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Open Wounds Leading to Something More Serious

by Kayla Gayle

Have you ever had an open wound somewhere on your body and never gotten it treated
like it should have been? Having an open wound on your body could lead to more problems if it
does not get treated like it should. I was a student-athlete in high school. For softball, my team
was doing winter workouts and the station that I was at when my incident occurred was box
jumps. I had completed my first couple of rounds and then my coach came up to me and told
me that it was too easy for me and that I needed to flip the box to the taller side. I did as she
asked and on my first jump up on the taller side bam, my shin went right into the corner of the
wooden box. It had sliced my shin. I went to the trainer to have her look at my cut and determine
if I would need to go get stitches immediately or if I would be okay. After a couple of days, I went
to my pediatrician and I was treated with antibiotic pills and antibiotic cream. The slice on my
shin never ended up closing and there was still a small hole about the width of a Q-tip. Then in
July, five months after the incident, I noticed my ankle really started to hurt and there was stuff
oozing out of the small hole. I then went back to my pediatrician and she referred me to an
orthopedic surgeon. I went to the orthopedic surgeon and he stated I needed to get surgery
immediately, because it was infected and the infection had spread widely underneath the skin,
and that was leading to the pain and pressure that I was feeling in my ankle. I had surgery and
he removed all of the infection. I left the hospital with a drain tube in my leg so the infection
would not settle again.

There are several public health problems that are associated with my story of wounds
leading to infections and possibly other health conditions. This problem is pretty common due to
many people actually having injuries that lead to other possible infections (3). Incidents of
infection could be pretty bad if not treated, and end up like my situation. My situation lasted
longer than it should have because the trainer told me that my slice was not that bad and that I
did not need stitches. I should have just gone and got seen right away by a doctor, or else my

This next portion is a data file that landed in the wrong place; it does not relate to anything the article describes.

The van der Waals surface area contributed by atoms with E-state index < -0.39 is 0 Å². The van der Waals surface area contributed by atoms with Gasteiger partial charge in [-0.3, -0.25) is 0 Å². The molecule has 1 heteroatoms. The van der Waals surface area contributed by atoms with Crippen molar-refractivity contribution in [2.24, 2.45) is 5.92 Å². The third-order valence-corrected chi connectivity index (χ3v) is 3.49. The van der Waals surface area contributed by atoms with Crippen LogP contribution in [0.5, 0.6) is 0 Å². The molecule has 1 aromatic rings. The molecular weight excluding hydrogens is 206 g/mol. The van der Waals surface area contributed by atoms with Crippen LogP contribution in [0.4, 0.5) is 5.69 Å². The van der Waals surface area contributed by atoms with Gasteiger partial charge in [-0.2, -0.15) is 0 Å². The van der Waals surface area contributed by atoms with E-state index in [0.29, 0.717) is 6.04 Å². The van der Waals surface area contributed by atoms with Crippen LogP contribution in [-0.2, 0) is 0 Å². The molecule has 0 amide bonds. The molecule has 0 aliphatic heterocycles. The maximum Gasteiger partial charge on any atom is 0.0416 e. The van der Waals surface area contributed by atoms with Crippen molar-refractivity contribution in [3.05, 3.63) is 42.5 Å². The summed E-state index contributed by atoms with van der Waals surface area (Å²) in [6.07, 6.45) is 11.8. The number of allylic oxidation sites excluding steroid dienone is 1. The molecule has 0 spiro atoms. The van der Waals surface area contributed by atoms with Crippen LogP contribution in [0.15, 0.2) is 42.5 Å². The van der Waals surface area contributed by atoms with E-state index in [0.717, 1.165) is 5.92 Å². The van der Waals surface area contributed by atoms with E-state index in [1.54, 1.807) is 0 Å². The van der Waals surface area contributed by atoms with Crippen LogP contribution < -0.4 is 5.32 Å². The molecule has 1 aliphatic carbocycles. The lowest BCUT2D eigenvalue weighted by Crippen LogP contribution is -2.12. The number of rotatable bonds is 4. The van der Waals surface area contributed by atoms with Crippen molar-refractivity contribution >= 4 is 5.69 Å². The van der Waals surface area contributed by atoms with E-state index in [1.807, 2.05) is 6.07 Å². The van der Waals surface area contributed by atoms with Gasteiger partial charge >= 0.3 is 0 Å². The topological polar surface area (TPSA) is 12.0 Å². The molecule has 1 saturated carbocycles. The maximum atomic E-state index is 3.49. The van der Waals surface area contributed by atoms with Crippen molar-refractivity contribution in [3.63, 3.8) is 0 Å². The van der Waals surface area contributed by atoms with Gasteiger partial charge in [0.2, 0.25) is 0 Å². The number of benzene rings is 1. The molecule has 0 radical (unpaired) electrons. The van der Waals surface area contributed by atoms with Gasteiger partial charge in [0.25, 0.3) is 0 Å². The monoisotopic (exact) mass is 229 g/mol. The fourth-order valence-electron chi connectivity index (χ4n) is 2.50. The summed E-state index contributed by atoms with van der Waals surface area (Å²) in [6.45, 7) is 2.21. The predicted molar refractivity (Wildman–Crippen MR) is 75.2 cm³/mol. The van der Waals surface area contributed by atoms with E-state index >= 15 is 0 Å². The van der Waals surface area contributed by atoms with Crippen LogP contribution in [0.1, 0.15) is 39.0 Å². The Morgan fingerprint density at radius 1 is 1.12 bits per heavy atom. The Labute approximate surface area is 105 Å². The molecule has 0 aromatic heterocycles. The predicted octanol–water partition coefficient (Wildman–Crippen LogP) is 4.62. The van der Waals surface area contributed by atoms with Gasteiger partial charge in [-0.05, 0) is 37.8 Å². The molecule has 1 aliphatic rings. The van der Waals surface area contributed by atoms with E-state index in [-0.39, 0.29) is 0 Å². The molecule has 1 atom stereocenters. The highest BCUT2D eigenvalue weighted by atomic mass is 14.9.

injury would not have turned into the infection it did. Normally the people that experience this
problem would be anyone who experiences an open wound on their body. Since wounds are a
very common injury among all ages the Red Cross has a wound classification system to help
make the process of identifying the severity of a wound easier (3). Another problem with
wounds is that you may be given an antibiotic to help prevent the wound from becoming an
infection, but many people may have antibiotic resistance (4).

Some experts that are working to solve this problem of getting infections would be the
World Health Organization (WHO), Centers of Disease Control (CDC), and Red Cross Wound
Classification (RCWC). The WHO has an infection prevention and control department and the
CDC has infection control. These groups could provide key advice on how to prevent the
infection from settling in the body and how to sanitize things so the infection rate is lowered. The
CDC has two tiers of infection control basis and they are standard precautions and transmission-based precautions (1). Infections occur in three forms such as the source, susceptible person,
and transmission (1). Infection prevention and control (IPC) is a reasonable strategy that avoids
patients and healthcare employees from unnecessary infections that cannot be avoided to be
a final determination of resistance to antimicrobial things (2). The RCWC system solves
problems and helps determine the treatment that is needed for the individual’s wound and if the
individual needs to clinically be seen (3).

What I would do to prevent something little from turning into an even bigger issue would
be to get treatment right away rather than wait. You can never be too safe, and you would
probably rather be safe than sorry. No matter what may be wrong with you I would recommend
getting seen right away before something may turn for the worse because your body can and
will do crazy things. One specific request I have related to the CDC and their information on
infections is that they provide more sterile or antiseptic objects to facilities. By calling for the
CDC’s help in providing more sterile or antiseptic objects, this could possibly help lower the rates
of infection across the United States.

Resources:

  1. CDC-Centers of Disease Control-infection control
    https://www.cdc.gov/infectioncontrol/basics/index.html
  2. WHO-World Health Organization-infection prevention and control
    https://www.who.int/teams/integrated-health-services/infection-prevention-control
  3. World Journal of Emergency Surgery
    https://wjes.biomedcentral.com/articles/10.1186/s13017-020-00333-0
  4. CDC-Antibiotic Resistance
    https://www.cdc.gov/drugresistance/national-estimates.html#:~:text=More%20tha
    n%202.8%20million%20antibiotic,Resistance%20(AR)%20Threats%20Report.

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